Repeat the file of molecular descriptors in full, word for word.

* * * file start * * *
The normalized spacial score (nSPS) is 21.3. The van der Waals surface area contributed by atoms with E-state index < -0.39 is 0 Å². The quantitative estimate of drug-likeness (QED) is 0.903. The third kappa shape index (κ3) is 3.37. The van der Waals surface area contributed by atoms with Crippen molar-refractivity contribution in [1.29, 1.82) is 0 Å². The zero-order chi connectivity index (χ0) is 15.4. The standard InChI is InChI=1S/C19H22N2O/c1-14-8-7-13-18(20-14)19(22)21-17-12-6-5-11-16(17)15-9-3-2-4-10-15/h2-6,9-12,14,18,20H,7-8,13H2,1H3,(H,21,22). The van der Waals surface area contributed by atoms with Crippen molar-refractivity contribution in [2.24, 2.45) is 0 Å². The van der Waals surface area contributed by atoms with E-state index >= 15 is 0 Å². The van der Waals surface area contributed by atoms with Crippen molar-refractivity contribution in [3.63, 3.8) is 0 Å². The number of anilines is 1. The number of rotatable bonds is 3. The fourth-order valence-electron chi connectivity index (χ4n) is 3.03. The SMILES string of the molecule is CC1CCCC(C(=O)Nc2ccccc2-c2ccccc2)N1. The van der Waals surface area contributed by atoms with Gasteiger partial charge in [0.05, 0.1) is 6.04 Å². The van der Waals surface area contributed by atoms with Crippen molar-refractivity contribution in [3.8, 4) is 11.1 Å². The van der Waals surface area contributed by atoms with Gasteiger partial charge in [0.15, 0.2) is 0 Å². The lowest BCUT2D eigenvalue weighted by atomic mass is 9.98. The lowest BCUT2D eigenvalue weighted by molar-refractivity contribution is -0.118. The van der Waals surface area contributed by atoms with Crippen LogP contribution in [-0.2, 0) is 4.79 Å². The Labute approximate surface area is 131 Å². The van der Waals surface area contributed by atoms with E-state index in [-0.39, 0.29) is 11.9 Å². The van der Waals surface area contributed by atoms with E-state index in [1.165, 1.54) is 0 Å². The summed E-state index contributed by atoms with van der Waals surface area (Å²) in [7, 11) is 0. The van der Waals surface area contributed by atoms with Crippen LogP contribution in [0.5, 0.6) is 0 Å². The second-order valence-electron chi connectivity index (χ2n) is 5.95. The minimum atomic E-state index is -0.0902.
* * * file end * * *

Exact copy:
The normalized spacial score (nSPS) is 21.3. The van der Waals surface area contributed by atoms with E-state index < -0.39 is 0 Å². The quantitative estimate of drug-likeness (QED) is 0.903. The third kappa shape index (κ3) is 3.37. The van der Waals surface area contributed by atoms with Crippen molar-refractivity contribution in [1.29, 1.82) is 0 Å². The zero-order chi connectivity index (χ0) is 15.4. The standard InChI is InChI=1S/C19H22N2O/c1-14-8-7-13-18(20-14)19(22)21-17-12-6-5-11-16(17)15-9-3-2-4-10-15/h2-6,9-12,14,18,20H,7-8,13H2,1H3,(H,21,22). The van der Waals surface area contributed by atoms with Crippen molar-refractivity contribution in [2.24, 2.45) is 0 Å². The van der Waals surface area contributed by atoms with E-state index >= 15 is 0 Å². The van der Waals surface area contributed by atoms with Crippen molar-refractivity contribution in [3.63, 3.8) is 0 Å². The number of anilines is 1. The number of rotatable bonds is 3. The fourth-order valence-electron chi connectivity index (χ4n) is 3.03. The SMILES string of the molecule is CC1CCCC(C(=O)Nc2ccccc2-c2ccccc2)N1. The van der Waals surface area contributed by atoms with Gasteiger partial charge in [0.05, 0.1) is 6.04 Å². The van der Waals surface area contributed by atoms with Crippen molar-refractivity contribution in [3.8, 4) is 11.1 Å². The van der Waals surface area contributed by atoms with Gasteiger partial charge in [0.15, 0.2) is 0 Å². The lowest BCUT2D eigenvalue weighted by atomic mass is 9.98. The lowest BCUT2D eigenvalue weighted by molar-refractivity contribution is -0.118. The van der Waals surface area contributed by atoms with Crippen LogP contribution in [-0.2, 0) is 4.79 Å². The Labute approximate surface area is 131 Å². The van der Waals surface area contributed by atoms with E-state index in [-0.39, 0.29) is 11.9 Å². The van der Waals surface area contributed by atoms with E-state index in [1.165, 1.54) is 0 Å². The summed E-state index contributed by atoms with van der Waals surface area (Å²) in [7, 11) is 0. The van der Waals surface area contributed by atoms with Crippen LogP contribution in [0.5, 0.6) is 0 Å². The second-order valence-electron chi connectivity index (χ2n) is 5.95. The minimum atomic E-state index is -0.0902.